The new Netflix dramatic comedy “Fatherhood” starts with a happy couple welcoming their first child, Maddy, into the world. The story soon takes a turn when the new mom, Liz, suddenly dies from a pulmonary embolism.
Without spoiling the film, actor Kevin Hart, who plays the father, Matt, spends the remainder of the film learning valuable lessons about parenthood, community, his daughter and grief.
“His journey from pain to happiness is one like no others.”
The film is based on the true story of Matt and Maddy Logelin, who lost the real-life Liz about 13 years ago, just one day after their daughter was born.
Logelin told TODAY Parents that he really only started writing — first in a blog and then later his book “Two Kisses for Maddy” — as a way of keeping his late wife’s memory alive.
“The only goal with this was to make sure that my daughter had some document of our time together, you know? Her Mama died, and I was the only one left with the memories," he said.
Hart, who is father to four kids in real life — Heaven, 16, Hendrix, 13, Kenzo, 3, and Kaori, 8 months — said he drew on his own experiences to portray the fictional version of Logelin.
Hart told TODAY’s Craig Melvin that he always knew he had the acting range to deal with more serious topics.
“You know, I got a lot of diversity,” he laughed.
“This is an opportunity to not only share my story, but bringing light to a thing that happens that people don't really know happens often,” he explained. “His journey from pain to happiness is one like no others.”
“So my respect level went through the roof. And my appetite for a meaningful piece of material went through the roof as well."
Hart added that “without putting a stamp on the race card,” he and his producing partners — none other than Michelle and Barack Obama — felt like the film was an opportunity to “change the narrative.”
“In today's time and in our culture, you're talking about a … black men on the big screen, playing the role of a father in a positive light. I don't think I need to say it, but it's not something you see often, right?” he said. “The Obamas got that. And he said, ‘This is a great opportunity to uplift, black fathers and black men’ and, you know, give a nod to those that are embracing fatherhood.”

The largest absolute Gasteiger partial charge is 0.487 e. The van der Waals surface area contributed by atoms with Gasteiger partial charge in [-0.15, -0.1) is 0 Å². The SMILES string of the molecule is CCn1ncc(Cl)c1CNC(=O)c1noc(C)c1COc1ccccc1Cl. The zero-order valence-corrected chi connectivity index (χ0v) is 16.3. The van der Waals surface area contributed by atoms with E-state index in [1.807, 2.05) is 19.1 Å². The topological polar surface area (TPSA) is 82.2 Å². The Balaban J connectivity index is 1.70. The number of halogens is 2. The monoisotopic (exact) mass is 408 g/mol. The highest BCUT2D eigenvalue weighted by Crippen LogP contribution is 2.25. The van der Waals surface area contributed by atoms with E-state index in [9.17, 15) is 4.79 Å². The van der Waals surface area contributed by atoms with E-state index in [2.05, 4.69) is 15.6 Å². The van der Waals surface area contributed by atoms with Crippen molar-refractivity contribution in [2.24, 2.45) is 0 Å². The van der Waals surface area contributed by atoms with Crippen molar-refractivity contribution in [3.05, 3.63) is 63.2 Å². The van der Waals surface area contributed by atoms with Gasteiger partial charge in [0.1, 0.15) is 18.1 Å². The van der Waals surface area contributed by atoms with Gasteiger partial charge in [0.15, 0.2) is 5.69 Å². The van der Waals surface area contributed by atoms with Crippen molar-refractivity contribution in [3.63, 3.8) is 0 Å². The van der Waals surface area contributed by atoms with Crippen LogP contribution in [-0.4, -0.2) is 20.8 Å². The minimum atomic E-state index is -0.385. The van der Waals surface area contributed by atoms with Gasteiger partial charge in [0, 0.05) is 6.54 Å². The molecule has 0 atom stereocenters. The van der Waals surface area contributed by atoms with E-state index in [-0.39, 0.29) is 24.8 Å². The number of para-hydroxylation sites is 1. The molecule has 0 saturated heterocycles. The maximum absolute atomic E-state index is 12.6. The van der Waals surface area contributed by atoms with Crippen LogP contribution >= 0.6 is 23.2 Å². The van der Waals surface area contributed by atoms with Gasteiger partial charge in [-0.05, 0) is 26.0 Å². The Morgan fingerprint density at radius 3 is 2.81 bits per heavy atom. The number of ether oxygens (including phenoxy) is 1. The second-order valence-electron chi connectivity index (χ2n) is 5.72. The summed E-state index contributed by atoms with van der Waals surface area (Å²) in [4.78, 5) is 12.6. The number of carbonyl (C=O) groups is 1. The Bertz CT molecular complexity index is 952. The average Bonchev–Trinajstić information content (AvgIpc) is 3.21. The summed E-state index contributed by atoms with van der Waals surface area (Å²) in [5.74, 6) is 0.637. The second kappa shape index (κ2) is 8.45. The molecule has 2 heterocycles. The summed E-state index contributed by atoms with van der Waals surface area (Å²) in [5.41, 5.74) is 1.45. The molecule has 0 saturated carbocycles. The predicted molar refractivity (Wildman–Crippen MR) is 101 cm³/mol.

Logelin told TODAY Parents that he never expected his personal blog, and then book, would find such a big audience.
“It feels naive to say this sometimes, but I never thought I would be doing this (interview)," he said. "I never thought anybody other than I thought my mom would go and buy like 50 copies of it.”
Instead, his book went on to become a bestseller and a movie on the streaming platform Netflix. But Logelin, despite living in Los Angeles for years, still has an air of Midwestern humility about him, right down to the flannel shirt he’s chosen to wear for his press tour.
“I really want people to understand that with the right amount of help — it could be therapy, it could be having people around you who can help you through this stuff — that there is a way through some of these more difficult moments in our live," Logelin said. "I think there's a lot of times where we might doubt ourselves... So hopefully people will see that and take heart, and and make sure that they're also asking for help when they need it.”
Logelin, who is white, added that he was happy when Hart was cast as the lead of the film and believes the comedian did an “incredible” job with the role.
“He's the funny dude! Like this is the guy selling out all the stadiums in Asia (on tour) … but what they're not used to, probably, is that Kevin Hart is going to make them cry,” Logelin said. “I think a lot of people are going to see this man taking on this role and being a parent in under the worst circumstances, and I think it's gonna resonate for a lot of people.”
Unlike the book, the film “Fatherhood” addresses Black maternal mortality, stereotypes about Black fatherhood and Black joy.
“This is a incredibly positive depiction of single fatherhood, black single fatherhood specifically, which I think is such a cool thing we don't see that in a lot of movies,” he asid. “And I think, honestly, Hollywood has done a really terrible job over the years of just whitewashing stories and so it's nice and refreshing to see somebody say, we're not going to do this this time. ...We're going to bring the most wonderful cast together to make a really beautiful movie.”